|If this is composed of reused tiles, I sure can’t tell.|
[ Ed Note: You can read about Brian Moriarty’s ANALOG career and his first game published in that magazine here. ]
What was Poh Lim’s role on the development team?
It was Poh who first understood and articulated the need to establish a limit on the graphics used to produce the scavenger hunt. Otherwise it would grow too large and slow for the mainframe-based ZIL graphical compiler to be able to digest and convert into Apple II, IBM PC and Atari-compatible software. If memory serves me, I was given 240 separate and distinct blocks (8x8 pixels? Not sure.) to use to illustrate, color and animate the entire game. For instance, a single black block could be used a thousand times to outline the four-quadrant gameboard, the multiple iterations of the animated dog, the 18 different store items, the Chanceman and so on and the compiler would still recognize and count all those things as being comprised of only a single, black block. To a degree, that explains the game’s blocky look and feel; the entire thing is built on a grid.
As the game took further shape, mid-to-late 1983, and Poh was able to preview online the most basic functions using my Macintosh illustrations – gameboard, stores, spinning game wheel, animated items and animated dog, etc. – weekly graphics meeting became important in fleshing out the actual gameplay. I’d come up with the game’s concept and look/feel but the gameplay itself needed more fun, more randomness, maybe even some strategy. Which is where the addition of Marc and Brian to our group of Mike, Dan, Poh and myself became so valuable; the Chanceman, crosswalks, the falling piano, UGH, bumping, lockers, pawn shops and more elements of chance all came careening out of this collective group. Marc came up with the name Fooble to describe the game’s coins and eventually named the game Fooblitzky.
|Oh yes. We know all about Cornerstone. *shudder*|
How did the development of Cornerstone affect what you were doing and how it was released?
Other internal projects, including Infocom’s answer to Lotus Software’s groundbreaking 1-2-3 spreadsheet software, named Cornerstone, continued pulling at Mike’s time and he began to back out of the babysitting portion of managing Fooblitzky. Jon Palace was hired to project manage the graphics project as well as other ongoing interactive text projects. By this time, I knew what Fooblitzky was and I knew what was required, from a graphics POV, to finish it; just keep drawing. Jon joined our weekly graphics meetings and his scheduling discipline became important to helping keep development on track.You’ve mentioned Mike Berlyn, Marc Blank, and Poh Lim, but there is a fourth person credited for Fooblitzky. How did Paula Maxwell come to join the team?
In very early 1984, I was able to hire Paula Maxwell to help with the game’s animation. Her responsibility was to complete animations I’d begun, using a rough style guide for direction. Paula worked in the graphics group for about six months and then decided to return to her native California.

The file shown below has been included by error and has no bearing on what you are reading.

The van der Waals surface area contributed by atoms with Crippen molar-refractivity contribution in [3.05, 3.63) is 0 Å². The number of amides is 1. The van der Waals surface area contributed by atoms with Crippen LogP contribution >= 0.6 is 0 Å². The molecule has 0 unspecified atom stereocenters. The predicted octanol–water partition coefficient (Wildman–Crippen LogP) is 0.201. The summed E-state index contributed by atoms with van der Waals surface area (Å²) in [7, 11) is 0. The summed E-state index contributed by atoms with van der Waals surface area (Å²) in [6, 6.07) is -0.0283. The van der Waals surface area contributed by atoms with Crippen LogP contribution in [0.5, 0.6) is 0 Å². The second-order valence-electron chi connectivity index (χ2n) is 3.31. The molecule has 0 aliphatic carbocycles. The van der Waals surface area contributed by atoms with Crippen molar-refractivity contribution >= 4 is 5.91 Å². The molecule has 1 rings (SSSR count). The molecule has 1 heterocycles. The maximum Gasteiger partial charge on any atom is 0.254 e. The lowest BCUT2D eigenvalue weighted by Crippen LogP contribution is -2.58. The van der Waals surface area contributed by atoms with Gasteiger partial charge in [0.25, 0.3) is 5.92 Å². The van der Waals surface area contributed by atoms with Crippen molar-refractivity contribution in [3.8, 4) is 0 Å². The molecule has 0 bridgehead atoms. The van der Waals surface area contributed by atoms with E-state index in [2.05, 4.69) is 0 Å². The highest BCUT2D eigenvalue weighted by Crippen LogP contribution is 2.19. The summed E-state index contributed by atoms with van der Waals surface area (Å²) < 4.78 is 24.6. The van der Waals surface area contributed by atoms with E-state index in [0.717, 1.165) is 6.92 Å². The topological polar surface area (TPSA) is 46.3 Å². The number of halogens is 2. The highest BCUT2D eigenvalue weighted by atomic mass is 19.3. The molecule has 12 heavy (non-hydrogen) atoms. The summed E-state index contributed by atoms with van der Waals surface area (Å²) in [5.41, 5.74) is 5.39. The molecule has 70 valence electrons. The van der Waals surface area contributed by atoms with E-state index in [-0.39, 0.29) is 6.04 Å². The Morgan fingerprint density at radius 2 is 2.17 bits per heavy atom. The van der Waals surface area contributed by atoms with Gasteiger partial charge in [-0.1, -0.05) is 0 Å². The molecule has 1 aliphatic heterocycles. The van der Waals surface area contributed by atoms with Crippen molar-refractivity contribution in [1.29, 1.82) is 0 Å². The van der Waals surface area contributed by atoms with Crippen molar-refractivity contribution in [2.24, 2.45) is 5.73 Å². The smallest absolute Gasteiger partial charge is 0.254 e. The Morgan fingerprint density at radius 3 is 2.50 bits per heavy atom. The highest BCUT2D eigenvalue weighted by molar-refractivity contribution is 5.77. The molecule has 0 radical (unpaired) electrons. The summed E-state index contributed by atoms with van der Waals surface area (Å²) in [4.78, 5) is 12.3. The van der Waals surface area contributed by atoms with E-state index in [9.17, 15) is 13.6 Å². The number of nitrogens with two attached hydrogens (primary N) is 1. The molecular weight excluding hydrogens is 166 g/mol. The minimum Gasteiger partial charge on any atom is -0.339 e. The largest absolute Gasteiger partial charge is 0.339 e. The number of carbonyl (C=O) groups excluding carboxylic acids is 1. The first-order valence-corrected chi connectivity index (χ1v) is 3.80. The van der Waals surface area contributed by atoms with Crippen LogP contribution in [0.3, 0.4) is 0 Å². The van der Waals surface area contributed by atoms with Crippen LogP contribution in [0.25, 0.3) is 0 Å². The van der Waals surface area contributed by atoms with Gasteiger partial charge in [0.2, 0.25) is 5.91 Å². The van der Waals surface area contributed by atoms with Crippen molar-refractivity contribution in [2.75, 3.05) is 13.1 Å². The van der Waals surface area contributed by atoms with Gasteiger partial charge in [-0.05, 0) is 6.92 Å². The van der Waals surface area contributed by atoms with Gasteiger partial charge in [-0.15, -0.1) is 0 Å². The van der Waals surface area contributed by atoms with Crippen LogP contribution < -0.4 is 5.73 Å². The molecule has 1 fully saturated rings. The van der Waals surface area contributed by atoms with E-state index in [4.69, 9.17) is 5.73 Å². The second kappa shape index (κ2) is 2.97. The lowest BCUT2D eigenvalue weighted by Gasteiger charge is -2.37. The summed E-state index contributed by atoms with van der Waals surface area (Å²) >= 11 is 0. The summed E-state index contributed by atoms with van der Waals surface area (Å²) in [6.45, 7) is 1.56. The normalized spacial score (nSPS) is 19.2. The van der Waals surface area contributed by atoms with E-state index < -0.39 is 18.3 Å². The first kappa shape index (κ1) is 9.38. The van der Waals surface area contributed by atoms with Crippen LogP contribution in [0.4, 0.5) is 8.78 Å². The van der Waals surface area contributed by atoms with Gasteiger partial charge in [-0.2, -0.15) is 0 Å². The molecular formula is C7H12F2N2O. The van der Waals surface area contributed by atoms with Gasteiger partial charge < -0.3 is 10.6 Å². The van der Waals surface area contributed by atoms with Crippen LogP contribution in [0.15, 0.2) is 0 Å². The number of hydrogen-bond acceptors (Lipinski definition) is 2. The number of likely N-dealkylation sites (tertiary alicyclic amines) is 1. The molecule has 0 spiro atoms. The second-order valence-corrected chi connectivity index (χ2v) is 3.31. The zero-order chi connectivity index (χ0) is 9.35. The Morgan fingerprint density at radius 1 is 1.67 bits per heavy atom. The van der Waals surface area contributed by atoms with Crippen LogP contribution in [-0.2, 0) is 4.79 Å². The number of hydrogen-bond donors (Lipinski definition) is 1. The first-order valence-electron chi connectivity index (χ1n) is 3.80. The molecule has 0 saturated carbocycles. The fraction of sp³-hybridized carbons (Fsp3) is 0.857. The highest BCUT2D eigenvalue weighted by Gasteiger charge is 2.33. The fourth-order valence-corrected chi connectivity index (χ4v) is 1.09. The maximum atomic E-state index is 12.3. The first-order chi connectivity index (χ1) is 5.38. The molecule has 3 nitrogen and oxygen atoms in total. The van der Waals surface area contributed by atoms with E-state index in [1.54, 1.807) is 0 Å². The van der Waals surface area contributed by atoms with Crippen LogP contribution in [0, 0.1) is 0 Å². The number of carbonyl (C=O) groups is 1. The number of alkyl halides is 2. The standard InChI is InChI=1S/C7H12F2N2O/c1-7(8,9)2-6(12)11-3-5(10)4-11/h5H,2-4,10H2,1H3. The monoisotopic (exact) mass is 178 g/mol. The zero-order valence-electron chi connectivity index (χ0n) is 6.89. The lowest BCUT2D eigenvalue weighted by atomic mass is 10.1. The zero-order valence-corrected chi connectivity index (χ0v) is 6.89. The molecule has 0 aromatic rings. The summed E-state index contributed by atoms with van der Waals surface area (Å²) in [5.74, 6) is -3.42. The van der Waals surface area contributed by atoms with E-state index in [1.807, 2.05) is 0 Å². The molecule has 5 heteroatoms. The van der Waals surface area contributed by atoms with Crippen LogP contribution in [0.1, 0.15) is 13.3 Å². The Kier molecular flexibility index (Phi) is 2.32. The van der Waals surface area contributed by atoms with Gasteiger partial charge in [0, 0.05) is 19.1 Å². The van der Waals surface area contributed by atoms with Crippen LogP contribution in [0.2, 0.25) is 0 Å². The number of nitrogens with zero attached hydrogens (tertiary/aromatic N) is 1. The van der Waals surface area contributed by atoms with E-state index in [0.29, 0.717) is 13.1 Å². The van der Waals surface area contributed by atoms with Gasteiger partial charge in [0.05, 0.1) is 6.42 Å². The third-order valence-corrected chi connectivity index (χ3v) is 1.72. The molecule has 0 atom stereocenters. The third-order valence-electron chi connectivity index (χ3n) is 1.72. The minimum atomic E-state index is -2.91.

By mid/late-1984 we had a fingers-crossed finish date for development of Fooblitzky of December 1984. I’d mocked-up a prototype of the game box and worksheets, shown them to Mike, Marc and the group and, with their approval released it to Carl Genatossio, Infocom’s Creative Director, for production. A rough cut of the game was in Testing for debugging and it had been previewed with Public Relations and the senior interactive writer’s group. “Doubtful” was the word I think best described their puzzled reaction. In late 1984 I was unexpectedly laid off. Graphical work on Fooblitzky stopped.That is unexpected! Do you know how the game was finished?
In 1985, I was hired back as an independent contractor to finish the remaining Fooblitzky graphics and animations. January and February are what it took I believe. Mike had, at that point I think, left the company.
|Original Fooblitzky box for the PC|
The launch of Fooblitzky was strange-- mail order-only for the first six month. Leaked sales records suggest it may have sold only sold 500 copies that way. (It sold more later.) Do you know anything else about the release?
I had no input into the game’s production, release, and distribution. It would not strike me as silly to find that Carl had 500 boxes printed and management put minimum effort into trying to sell them in order to clear warehouse shelf space.
I later heard anecdotally through Infocom friends that the development of Cornerstone had far outgrown anyone’s estimate for time, budget, and headcount required to finish. And that all non-mission-critical internal projects had to end in order to get Cornerstone out the door. Just company gossip.What have you been up to since then?
I returned to my core expertise in late 1985, what was once called “commercial art”. I held a variety of positions involving illustration, graphic design and art direction. Eventually I moved into management, spending 10 years at Digital Equipment and culminating in five years as Director of Marketing Services at relational database manufacturer Sybase, then one of the 10 largest software manufacturers in the U.S.
I am fortunate to have a wonderful 43-year marriage to my wife Joel. We have 2 great kids and are starstruck daily by our four granddaughters, two of whom live in Seattle and two locally in Ipswich; the latter pair I fruitlessly attempt to provide daycare for. Fooblitzky was a breeze compared to these two.This is amazing! Thank you for sharing your story.
|Brian really does find unique character in his art.|
I want to thank Brian for spending as much time as he did talking with us. Reading over our conversation for the first time was like turning on a light into an otherwise unknown portion of Infocom history. There is a lot here to digest, but it’s clear that Brian had a much larger role in the development of the game than is popularly understood. Perhaps we can have a follow-up interview with Mike Berlyn in a few months, if he is interested, especially as we have now played all of his adventure games except 1997’s Zork: The Undiscovered Underground.
You can find (and purchase!) Brian’s work at his website, BrianCody.com as well as his Zazzle store.
Up next for me will be Dave Lebling’s Spellbreaker, our last Infocom game of 1985. That should be a lot of fun.